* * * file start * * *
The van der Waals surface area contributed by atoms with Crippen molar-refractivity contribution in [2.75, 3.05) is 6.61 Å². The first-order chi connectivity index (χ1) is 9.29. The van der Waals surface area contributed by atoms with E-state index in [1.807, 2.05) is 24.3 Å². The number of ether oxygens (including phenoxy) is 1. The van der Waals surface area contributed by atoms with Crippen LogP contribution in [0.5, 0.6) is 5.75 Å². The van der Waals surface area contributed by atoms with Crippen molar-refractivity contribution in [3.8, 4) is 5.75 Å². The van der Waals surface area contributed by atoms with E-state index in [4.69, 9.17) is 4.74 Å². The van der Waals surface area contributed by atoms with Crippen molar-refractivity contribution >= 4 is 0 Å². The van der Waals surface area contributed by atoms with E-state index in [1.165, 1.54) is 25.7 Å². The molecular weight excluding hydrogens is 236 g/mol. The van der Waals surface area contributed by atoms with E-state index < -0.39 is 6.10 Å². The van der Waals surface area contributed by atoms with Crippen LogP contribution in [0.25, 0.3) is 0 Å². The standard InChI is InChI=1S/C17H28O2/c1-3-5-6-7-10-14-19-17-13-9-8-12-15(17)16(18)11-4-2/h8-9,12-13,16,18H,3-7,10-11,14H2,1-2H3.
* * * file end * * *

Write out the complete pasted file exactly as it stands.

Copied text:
The van der Waals surface area contributed by atoms with Crippen molar-refractivity contribution in [2.75, 3.05) is 6.61 Å². The first-order chi connectivity index (χ1) is 9.29. The van der Waals surface area contributed by atoms with E-state index in [1.807, 2.05) is 24.3 Å². The number of ether oxygens (including phenoxy) is 1. The van der Waals surface area contributed by atoms with Crippen LogP contribution in [0.5, 0.6) is 5.75 Å². The van der Waals surface area contributed by atoms with Crippen molar-refractivity contribution in [3.8, 4) is 5.75 Å². The van der Waals surface area contributed by atoms with E-state index in [4.69, 9.17) is 4.74 Å². The van der Waals surface area contributed by atoms with Crippen molar-refractivity contribution >= 4 is 0 Å². The van der Waals surface area contributed by atoms with E-state index in [1.165, 1.54) is 25.7 Å². The molecular weight excluding hydrogens is 236 g/mol. The van der Waals surface area contributed by atoms with E-state index < -0.39 is 6.10 Å². The van der Waals surface area contributed by atoms with Crippen LogP contribution in [0.25, 0.3) is 0 Å². The standard InChI is InChI=1S/C17H28O2/c1-3-5-6-7-10-14-19-17-13-9-8-12-15(17)16(18)11-4-2/h8-9,12-13,16,18H,3-7,10-11,14H2,1-2H3.